It looks like many Lexington subdivisions built in the 1950s and '60s — rows of modest brick and stone houses with well-tended yards.
But St. Martin's Village took the American dream to a whole new level in Lexington: It was the first large subdivision where black people could buy a home.
"They were the crème de la crème for African-Americans in the 1950s," said Porter G. Peeples, longtime president of the Urban League. "You were somebody if you got a place in St. Martin's."
It had always been hard for black people to find good housing in segregated Lexington. Few banks would lend in traditionally black parts of town. White neighborhoods were off-limits, by strict social custom, if not legal covenant.
For example, a 1907 marketing booklet for the new Mentelle Park development off Richmond Road promised: "No Negroes can ever own property or live in the park. No adjacent or near-by Negro settlements."
When rumors circulated in 1925 that black-owned land off North Limestone would be developed into a subdivision for blacks, more than 200 white citizens gathered in a nearby church and organized a successful effort to block it.
But after World War II, Lexington's business leaders realized that their little college and farming town needed to attract industry if it were to have a strong economy and a viable middle class. Factories hired a diverse work force. Things had to change.
Ovan Haskins, an insurance executive who helped start the Lexington Hustlers semi-pro baseball team, realized a long-held dream in 1948 when he bought land off Newtown Pike and began building 26 homes for sale to blacks on what is now Haskins Street.
But the big break came in 1955, when Joe Fister teamed with Chuck Seeberger and Joe Tuttle to build a 200-lot subdivision for blacks on 40 acres of farmland that Fister owned on Price Road off Georgetown Road.
St. Martin's Village was named for St. Martin de Porres (1579-1639), a mixed-race monk in Peru who is the patron saint for those seeking interracial harmony. The main street was called De Porres Avenue.
"This will be as good as any subdivision in Lexington," Seeberger said in a 1955 Lexington Herald article that carried the headline, "First Negro Subdivision Planned on Fister Tract."
Seeberger, president of the development company, was a Kansas native who had lived in Los Angeles before moving to Lexington, where his father-in-law owned an insurance business. He wanted to become a developer, building homes for people who had never been able to afford one, and he recognized an unmet need.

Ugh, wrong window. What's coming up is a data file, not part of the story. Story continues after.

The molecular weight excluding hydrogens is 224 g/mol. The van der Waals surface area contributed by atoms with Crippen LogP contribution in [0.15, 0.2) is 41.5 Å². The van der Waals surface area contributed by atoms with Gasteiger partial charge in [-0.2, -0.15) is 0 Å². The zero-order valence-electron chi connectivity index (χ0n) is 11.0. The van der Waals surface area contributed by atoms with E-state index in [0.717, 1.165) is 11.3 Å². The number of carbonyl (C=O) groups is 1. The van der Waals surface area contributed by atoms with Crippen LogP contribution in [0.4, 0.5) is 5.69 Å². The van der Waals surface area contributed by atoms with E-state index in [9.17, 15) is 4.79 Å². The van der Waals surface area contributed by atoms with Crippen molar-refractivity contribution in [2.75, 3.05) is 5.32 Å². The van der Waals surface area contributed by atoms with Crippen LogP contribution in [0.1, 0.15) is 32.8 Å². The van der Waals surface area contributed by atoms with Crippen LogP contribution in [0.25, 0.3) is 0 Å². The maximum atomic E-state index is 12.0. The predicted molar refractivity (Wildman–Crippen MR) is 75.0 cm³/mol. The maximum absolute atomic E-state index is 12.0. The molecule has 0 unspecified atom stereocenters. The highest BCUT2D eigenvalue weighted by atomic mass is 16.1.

"People from the white community said, 'You don't need to be doing this — the status quo is just fine'," said his son, Kirk Seeberger. "It upset him, but he expected it."
Seeberger recalled his father, who died in 2003, describing how some St. Martin's Village homeowners would weep at their closings.
"They said they never thought they would ever own a nice house in Lexington, Kentucky," he said.
Many of those black homeowners were professional people — and, eventually, city leaders. The late Harry Sykes, who became city manager and mayor pro-tem, lived in St. Martin's Village, as does former Councilman Robert Jefferson.
Two brothers, Alvin and Bennie Bond, did much of the concrete work on houses in the subdivision. That included "sweat equity" to help them buy their own homes across the street from each other on De Porres Avenue.
"I was born and raised in this house," said Darryl Bond, 48, one of Alvin's children. He and his wife, Linda, raised three children there and now operate a licensed child care center in the house. Like his father, Darryl Bond also does concrete work.
Bond's lifelong tenure in St. Martin's Village isn't unusual: he guesses that 80 percent of the homes are occupied by original owners or their descendants.
"It's a nice neighborhood," Bond said. "Everybody knows everybody. Everybody pretty much looks out for everybody else. If kids are misbehaving, somebody will correct them."
Michelle Davis, 55, who also lives in the De Porres Avenue house where she grew up, agreed.
"It's a family-oriented neighborhood; almost like a big extended family," she said. "We all grew up together. We were always in each other's houses.
"We even got to know each other's relatives from out of town when they would visit. It's home."